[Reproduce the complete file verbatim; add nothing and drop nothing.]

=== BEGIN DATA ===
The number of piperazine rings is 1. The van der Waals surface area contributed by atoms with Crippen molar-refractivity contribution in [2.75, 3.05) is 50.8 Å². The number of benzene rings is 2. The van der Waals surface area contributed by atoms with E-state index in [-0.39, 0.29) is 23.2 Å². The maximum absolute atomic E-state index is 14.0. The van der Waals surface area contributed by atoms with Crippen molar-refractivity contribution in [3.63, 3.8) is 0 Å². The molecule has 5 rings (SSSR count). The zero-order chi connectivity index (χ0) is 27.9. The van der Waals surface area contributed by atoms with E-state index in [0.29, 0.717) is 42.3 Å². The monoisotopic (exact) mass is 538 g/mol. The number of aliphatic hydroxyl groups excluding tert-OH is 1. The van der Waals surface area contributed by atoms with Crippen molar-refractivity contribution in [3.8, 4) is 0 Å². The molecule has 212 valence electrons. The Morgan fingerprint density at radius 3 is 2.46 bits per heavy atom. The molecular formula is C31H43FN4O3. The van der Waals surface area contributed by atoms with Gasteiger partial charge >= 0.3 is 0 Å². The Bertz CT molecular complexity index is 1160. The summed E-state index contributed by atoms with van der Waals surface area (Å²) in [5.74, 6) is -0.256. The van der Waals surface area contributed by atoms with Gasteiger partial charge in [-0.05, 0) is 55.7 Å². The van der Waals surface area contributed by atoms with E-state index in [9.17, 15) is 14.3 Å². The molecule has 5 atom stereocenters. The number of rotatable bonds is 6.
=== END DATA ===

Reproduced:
The number of piperazine rings is 1. The van der Waals surface area contributed by atoms with Crippen molar-refractivity contribution in [2.75, 3.05) is 50.8 Å². The number of benzene rings is 2. The van der Waals surface area contributed by atoms with E-state index in [-0.39, 0.29) is 23.2 Å². The maximum absolute atomic E-state index is 14.0. The van der Waals surface area contributed by atoms with Crippen molar-refractivity contribution in [3.63, 3.8) is 0 Å². The molecule has 5 rings (SSSR count). The zero-order chi connectivity index (χ0) is 27.9. The van der Waals surface area contributed by atoms with E-state index in [0.29, 0.717) is 42.3 Å². The monoisotopic (exact) mass is 538 g/mol. The number of aliphatic hydroxyl groups excluding tert-OH is 1. The van der Waals surface area contributed by atoms with Crippen molar-refractivity contribution in [3.8, 4) is 0 Å². The molecule has 212 valence electrons. The Morgan fingerprint density at radius 3 is 2.46 bits per heavy atom. The molecular formula is C31H43FN4O3. The van der Waals surface area contributed by atoms with Gasteiger partial charge >= 0.3 is 0 Å². The Bertz CT molecular complexity index is 1160. The summed E-state index contributed by atoms with van der Waals surface area (Å²) in [5.74, 6) is -0.256. The van der Waals surface area contributed by atoms with Gasteiger partial charge in [-0.05, 0) is 55.7 Å². The van der Waals surface area contributed by atoms with E-state index in [9.17, 15) is 14.3 Å². The molecule has 5 atom stereocenters. The number of rotatable bonds is 6.